Small, structured nucleic acid strands designed to interact with specific target molecules, known as aptamers, are particularly interesting to scientists as therapeutics against viruses and blood clotting disorders. Aptamers that bind strongly to target enzymes or proteins can prevent their activity, thereby regulating the biological process they control.
Aptamers frequently contain stacks of hydrogen-bonded guanine-rich sequences, called quadruplexes, which enable effective binding to targets. When these structures are disrupted or destroyed—perhaps through poor replication—the aptamer can no longer bind. Interestingly, the reversible formation and disruption of these quadruplexes have the potential to be controlled using external stimuli, leading to a switching on and off of the aptamer's binding. Using this idea, Shinzi Ogasawara and Mizuo Maeda at the RIKEN Advanced Science Institute in Wako, have developed a light-controlled switch to control quadruplex formation in an aptamer that binds specifically to thrombin1, the protein in blood that control blood coagulation.
The researchers developed a range of modified aptamers that contained various numbers of potential quadruplex structural units. Using light they were able to switch and select between a stable quadruplex and a non-structured state. Using light to control a switch allows accurate and easy control of the location, dosage, and timing. They then screened their variant aptamers to determine the best number and positions of the structural units to give effective regulation.
More specifically, Ogasawara and Maeda were able to control the switching behavior using light of specific wavelengths. In solution, they found that when the quadruplex is present, the aptamer binds strongly to thrombin. When the sample was irradiated at 410 nanometers, the double bonds within the complex changed from a so-called trans configuration to a cis configuration that disrupted the quadruplex and suppressed binding of the aptamer. Irradiation at 310 nanometers, however, changed the bonds back into the trans form, allowing the quadruplex to re-form and bind once again.
Ogasawara and Maeda realized that the release-and-bind steps could be repeated over two cycles. First, they irradiated a reaction sample at 410 nanometers for 5 minutes and then at 310 nanometers for 2 minutes. After repeating the irradiation cycle, they found that the switch was completely reversible, and they detected no side reactions, thus demonstrating its potential in living cells.
Ogasawara and Maeda now plan to apply this technique to investigate other important biological events involving quadruplexes, such as gene expression and the construction of molecular machines.
The corresponding author for this highlight is based at the Bioengineering Laboratory, RIKEN Advanced Science Institute
Saeko Okada | Research asia research news
Transport of molecular motors into cilia
28.03.2017 | Aarhus University
Asian dust providing key nutrients for California's giant sequoias
28.03.2017 | University of California - Riverside
The Institute of Semiconductor Technology and the Institute of Physical and Theoretical Chemistry, both members of the Laboratory for Emerging Nanometrology (LENA), at Technische Universität Braunschweig are partners in a new European research project entitled ChipScope, which aims to develop a completely new and extremely small optical microscope capable of observing the interior of living cells in real time. A consortium of 7 partners from 5 countries will tackle this issue with very ambitious objectives during a four-year research program.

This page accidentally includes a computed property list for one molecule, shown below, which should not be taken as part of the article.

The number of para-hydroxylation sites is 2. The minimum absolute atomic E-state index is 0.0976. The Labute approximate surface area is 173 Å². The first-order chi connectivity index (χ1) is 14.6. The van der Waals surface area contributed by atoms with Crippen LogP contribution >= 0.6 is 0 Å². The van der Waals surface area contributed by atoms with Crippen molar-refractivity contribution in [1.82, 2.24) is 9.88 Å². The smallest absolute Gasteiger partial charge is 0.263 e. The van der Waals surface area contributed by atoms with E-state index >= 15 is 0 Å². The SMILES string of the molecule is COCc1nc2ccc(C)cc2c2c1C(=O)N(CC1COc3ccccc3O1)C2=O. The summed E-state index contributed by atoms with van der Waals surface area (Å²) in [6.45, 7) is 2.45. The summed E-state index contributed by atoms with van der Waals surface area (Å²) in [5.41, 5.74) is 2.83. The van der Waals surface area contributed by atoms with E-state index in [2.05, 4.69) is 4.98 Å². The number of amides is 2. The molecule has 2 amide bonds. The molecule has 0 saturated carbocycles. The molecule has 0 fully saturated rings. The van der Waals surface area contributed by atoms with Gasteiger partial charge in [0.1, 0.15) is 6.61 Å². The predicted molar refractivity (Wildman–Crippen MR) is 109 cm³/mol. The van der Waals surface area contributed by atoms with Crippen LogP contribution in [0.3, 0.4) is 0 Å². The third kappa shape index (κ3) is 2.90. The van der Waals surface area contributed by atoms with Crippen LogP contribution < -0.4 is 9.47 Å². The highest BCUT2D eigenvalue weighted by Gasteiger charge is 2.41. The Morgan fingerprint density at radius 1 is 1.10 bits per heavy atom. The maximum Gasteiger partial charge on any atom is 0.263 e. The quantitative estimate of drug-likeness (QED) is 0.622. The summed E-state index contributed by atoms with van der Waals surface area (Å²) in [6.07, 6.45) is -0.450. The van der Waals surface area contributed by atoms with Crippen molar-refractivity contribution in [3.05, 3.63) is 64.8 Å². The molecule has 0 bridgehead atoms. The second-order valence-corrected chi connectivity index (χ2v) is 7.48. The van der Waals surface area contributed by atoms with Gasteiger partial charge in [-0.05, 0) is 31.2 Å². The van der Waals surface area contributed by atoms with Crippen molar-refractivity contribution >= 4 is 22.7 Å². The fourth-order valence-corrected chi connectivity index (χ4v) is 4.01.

To demonstrate the usefulness of this new scientific tool, at the end of the project the developed chip-sized microscope will be used to observe in real-time...
Astronomers from Bonn and Tautenburg in Thuringia (Germany) used the 100-m radio telescope at Effelsberg to observe several galaxy clusters. At the edges of these large accumulations of dark matter, stellar systems (galaxies), hot gas, and charged particles, they found magnetic fields that are exceptionally ordered over distances of many million light years. This makes them the most extended magnetic fields in the universe known so far.
The results will be published on March 22 in the journal „Astronomy & Astrophysics“.
Galaxy clusters are the largest gravitationally bound structures in the universe. With a typical extent of about 10 million light years, i.e. 100 times the...
Researchers at the Goethe University Frankfurt, together with partners from the University of Tübingen in Germany and Queen Mary University as well as Francis Crick Institute from London (UK) have developed a novel technology to decipher the secret ubiquitin code.
Ubiquitin is a small protein that can be linked to other cellular proteins, thereby controlling and modulating their functions. The attachment occurs in many...
In the eternal search for next generation high-efficiency solar cells and LEDs, scientists at Los Alamos National Laboratory and their partners are creating...
Silicon nanosheets are thin, two-dimensional layers with exceptional optoelectronic properties very similar to those of graphene. Albeit, the nanosheets are less stable. Now researchers at the Technical University of Munich (TUM) have, for the first time ever, produced a composite material combining silicon nanosheets and a polymer that is both UV-resistant and easy to process. This brings the scientists a significant step closer to industrial applications like flexible displays and photosensors.
Silicon nanosheets are thin, two-dimensional layers with exceptional optoelectronic properties very similar to those of graphene. Albeit, the nanosheets are...
20.03.2017 | Event News
14.03.2017 | Event News
07.03.2017 | Event News
29.03.2017 | Materials Sciences
29.03.2017 | Physics and Astronomy
29.03.2017 | Earth Sciences